Goodachari (2018)

Goodachari is great when it’s good. Sashi Kiran Tikka keeps things flying along, and the film and cast looks amazing. Unfortunately the writing is not as compelling although there are some decent twists along the way.

Satya (Prakash Raj) and Vijay (Ravi Prakash) are on a secret mission that goes horribly wrong. Satya survives, and returns home only to have to tell his colleague’s son that his father will not be returning. Knowing that the kid has no family, Satya takes Gopi in. But then he starts training the boy to forget his previous life and name.

After 174 unsuccessful applications to join Indian intelligence services, grown up Gopi who is now called Arjun (Adivi Sesh) hits the jackpot on number 175. He is summoned to a secret office below a shop, and told he has been shortlisted as a potential agent of the elite Trinetra agency. He is mentored by Damodar (Anish Kuruvilla), mildly threatened by Nadiya (Supriya Yarlagadda), and immediately singled out as the other potential alpha male by Mohammad (Rakesh Varre) and Leena (Madhu Shalini) although she seems more receptive to his presence. Shaam (Vennela Kishore) is kind of the Q of this ensemble, fussing over people messing up his stuff and keeping a beady eye on everyone. Sameera (Sobhita Dhulipala) is Arjun’s neighbour and eventual girlfriend. But something goes horribly wrong and Arjun has to run from his own team and from the real enemy. How will he prove his innocence, and how is he going to live long enough to do that? As they say in all the classic Wikipedia plot summaries, “this forms rest of the story”.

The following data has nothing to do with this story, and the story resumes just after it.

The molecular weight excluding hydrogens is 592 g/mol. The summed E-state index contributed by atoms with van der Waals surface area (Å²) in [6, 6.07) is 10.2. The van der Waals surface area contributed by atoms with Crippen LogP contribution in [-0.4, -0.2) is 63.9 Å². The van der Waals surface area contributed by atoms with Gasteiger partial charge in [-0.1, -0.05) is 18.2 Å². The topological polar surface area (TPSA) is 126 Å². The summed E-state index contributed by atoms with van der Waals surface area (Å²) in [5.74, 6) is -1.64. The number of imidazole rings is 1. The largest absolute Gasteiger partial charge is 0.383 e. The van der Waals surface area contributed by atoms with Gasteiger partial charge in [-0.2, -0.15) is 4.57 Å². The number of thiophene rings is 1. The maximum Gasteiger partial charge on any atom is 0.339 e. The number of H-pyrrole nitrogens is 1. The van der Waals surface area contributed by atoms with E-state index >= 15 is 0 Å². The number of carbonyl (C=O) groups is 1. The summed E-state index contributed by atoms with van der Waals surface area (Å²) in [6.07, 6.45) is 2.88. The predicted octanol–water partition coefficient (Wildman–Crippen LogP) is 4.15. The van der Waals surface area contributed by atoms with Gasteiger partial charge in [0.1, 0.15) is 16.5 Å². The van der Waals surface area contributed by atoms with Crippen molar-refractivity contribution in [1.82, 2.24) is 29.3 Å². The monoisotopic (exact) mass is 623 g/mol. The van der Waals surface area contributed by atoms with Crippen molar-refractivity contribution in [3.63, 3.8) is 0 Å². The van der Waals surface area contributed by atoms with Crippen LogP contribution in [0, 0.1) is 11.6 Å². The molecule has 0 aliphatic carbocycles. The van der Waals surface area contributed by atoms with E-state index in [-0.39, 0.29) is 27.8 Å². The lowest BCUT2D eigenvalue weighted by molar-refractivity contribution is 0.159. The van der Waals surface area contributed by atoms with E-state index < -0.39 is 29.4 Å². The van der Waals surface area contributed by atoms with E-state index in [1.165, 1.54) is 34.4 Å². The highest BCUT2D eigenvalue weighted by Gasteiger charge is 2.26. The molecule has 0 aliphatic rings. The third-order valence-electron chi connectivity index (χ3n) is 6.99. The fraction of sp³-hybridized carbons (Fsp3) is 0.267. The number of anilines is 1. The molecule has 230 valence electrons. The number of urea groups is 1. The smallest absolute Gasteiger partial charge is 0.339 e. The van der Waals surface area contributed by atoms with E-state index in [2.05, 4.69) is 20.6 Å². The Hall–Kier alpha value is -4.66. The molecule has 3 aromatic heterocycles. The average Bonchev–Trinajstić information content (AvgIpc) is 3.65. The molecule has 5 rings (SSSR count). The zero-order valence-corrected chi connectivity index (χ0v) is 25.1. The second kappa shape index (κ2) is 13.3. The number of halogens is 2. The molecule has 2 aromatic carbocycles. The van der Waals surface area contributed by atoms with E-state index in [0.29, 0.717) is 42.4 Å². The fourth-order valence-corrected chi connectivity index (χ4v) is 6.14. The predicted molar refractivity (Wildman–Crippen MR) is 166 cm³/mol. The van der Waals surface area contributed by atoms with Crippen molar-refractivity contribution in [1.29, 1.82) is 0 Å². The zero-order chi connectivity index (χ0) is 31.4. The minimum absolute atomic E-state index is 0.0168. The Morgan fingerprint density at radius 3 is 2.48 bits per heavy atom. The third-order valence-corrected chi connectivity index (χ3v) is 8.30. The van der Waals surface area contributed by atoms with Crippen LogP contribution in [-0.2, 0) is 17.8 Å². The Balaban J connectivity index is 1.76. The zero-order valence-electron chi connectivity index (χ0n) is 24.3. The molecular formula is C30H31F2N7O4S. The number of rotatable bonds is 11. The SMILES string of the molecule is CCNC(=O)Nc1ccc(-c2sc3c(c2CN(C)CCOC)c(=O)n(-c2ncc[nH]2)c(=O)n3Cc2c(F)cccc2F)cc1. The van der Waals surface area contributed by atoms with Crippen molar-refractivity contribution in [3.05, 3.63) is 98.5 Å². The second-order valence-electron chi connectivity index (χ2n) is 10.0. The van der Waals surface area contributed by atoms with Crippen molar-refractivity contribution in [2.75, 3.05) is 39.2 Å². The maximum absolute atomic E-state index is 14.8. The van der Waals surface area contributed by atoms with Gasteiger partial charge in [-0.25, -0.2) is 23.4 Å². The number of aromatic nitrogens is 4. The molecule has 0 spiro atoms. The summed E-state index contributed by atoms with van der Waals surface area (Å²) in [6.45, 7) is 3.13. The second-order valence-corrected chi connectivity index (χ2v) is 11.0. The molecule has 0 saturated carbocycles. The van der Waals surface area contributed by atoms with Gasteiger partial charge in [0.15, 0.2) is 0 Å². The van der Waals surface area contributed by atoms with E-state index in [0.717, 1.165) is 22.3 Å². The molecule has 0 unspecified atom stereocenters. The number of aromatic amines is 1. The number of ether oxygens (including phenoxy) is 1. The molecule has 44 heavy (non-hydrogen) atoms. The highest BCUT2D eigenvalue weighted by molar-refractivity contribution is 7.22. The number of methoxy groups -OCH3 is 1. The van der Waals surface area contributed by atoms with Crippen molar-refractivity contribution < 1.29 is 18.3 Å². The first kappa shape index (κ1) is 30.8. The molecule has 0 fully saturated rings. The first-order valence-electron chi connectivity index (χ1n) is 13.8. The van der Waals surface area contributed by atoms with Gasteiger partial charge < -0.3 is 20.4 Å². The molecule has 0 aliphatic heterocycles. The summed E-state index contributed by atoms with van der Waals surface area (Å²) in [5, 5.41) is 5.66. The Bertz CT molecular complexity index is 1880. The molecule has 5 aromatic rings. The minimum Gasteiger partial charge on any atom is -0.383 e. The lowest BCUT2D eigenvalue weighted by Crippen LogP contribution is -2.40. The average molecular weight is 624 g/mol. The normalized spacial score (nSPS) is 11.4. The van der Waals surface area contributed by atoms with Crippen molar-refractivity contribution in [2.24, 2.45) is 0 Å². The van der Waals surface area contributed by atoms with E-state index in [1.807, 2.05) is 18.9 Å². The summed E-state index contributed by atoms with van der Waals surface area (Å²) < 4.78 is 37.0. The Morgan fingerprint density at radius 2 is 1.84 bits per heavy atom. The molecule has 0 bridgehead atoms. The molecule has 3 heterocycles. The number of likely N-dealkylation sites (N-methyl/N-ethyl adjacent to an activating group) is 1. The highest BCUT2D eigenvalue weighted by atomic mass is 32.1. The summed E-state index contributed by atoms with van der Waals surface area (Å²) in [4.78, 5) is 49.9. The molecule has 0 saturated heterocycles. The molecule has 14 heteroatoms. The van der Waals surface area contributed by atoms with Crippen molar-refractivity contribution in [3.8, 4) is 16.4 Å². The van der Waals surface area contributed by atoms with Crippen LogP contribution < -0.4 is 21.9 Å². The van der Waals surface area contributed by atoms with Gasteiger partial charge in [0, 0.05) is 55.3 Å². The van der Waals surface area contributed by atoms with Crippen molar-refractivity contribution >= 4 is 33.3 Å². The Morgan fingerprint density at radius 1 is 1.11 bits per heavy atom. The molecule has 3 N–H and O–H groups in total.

Arjun is driven by emotion and poor impulse control rather than the cool lack of inhibition that makes someone like Bond such an efficient killer. I guess the sentimentality of the character was supposed to make him sympathetic and relatable. But I was left thinking he was just going to get all the good agents killed. The way to get Arjun to focus on a task is to hurt his feelings and make him want to prove you wrong. Adivi Sesh spends an inordinate amount of time welling up in tears as Arjun feels sorry for himself that he isn’t living up to his idealised dad. He rarely questions why and how he could make his own contribution, his sole motivation was to be like a man he barely knew. I kept wondering why someone who was so obviously not completely stable kept getting through the screening. And for an elite intelligence operative, he was as sharp as a bag of hair. A critical incident hinges on interpreting a 4 digit code and this film would have you think it takes a master linguist to do that. I reckon anyone who’s tried to use Outlook might have been up to scratch. I feel that with a bit more thought for the writing and more variation layered into the performance, perhaps a little more moral ambiguity and less self indulgent wallowing, Arjun could have been a great character.